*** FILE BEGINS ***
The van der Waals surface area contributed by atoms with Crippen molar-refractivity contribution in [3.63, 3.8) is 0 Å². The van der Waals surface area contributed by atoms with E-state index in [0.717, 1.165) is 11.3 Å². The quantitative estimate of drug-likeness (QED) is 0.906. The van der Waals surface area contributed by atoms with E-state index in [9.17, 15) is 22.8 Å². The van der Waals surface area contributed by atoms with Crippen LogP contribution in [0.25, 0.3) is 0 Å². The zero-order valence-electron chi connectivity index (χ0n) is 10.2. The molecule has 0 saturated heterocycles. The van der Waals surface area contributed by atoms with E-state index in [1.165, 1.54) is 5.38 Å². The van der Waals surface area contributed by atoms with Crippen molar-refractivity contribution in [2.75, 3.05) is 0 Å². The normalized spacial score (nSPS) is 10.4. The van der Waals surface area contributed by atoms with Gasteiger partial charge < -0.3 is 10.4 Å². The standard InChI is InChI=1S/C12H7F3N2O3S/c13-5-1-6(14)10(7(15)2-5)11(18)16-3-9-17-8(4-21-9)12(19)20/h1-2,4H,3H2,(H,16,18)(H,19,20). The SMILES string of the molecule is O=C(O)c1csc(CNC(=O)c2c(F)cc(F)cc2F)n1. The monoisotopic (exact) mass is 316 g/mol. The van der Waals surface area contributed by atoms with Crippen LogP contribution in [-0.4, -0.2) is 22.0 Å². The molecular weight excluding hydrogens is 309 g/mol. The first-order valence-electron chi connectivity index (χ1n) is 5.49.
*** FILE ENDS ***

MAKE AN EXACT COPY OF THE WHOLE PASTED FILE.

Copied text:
The van der Waals surface area contributed by atoms with Crippen molar-refractivity contribution in [3.63, 3.8) is 0 Å². The van der Waals surface area contributed by atoms with E-state index in [0.717, 1.165) is 11.3 Å². The quantitative estimate of drug-likeness (QED) is 0.906. The van der Waals surface area contributed by atoms with E-state index in [9.17, 15) is 22.8 Å². The van der Waals surface area contributed by atoms with Crippen LogP contribution in [0.25, 0.3) is 0 Å². The zero-order valence-electron chi connectivity index (χ0n) is 10.2. The molecule has 0 saturated heterocycles. The van der Waals surface area contributed by atoms with E-state index in [1.165, 1.54) is 5.38 Å². The van der Waals surface area contributed by atoms with Crippen molar-refractivity contribution in [2.75, 3.05) is 0 Å². The normalized spacial score (nSPS) is 10.4. The van der Waals surface area contributed by atoms with Gasteiger partial charge < -0.3 is 10.4 Å². The standard InChI is InChI=1S/C12H7F3N2O3S/c13-5-1-6(14)10(7(15)2-5)11(18)16-3-9-17-8(4-21-9)12(19)20/h1-2,4H,3H2,(H,16,18)(H,19,20). The SMILES string of the molecule is O=C(O)c1csc(CNC(=O)c2c(F)cc(F)cc2F)n1. The monoisotopic (exact) mass is 316 g/mol. The van der Waals surface area contributed by atoms with Crippen LogP contribution in [-0.4, -0.2) is 22.0 Å². The molecular weight excluding hydrogens is 309 g/mol. The first-order valence-electron chi connectivity index (χ1n) is 5.49.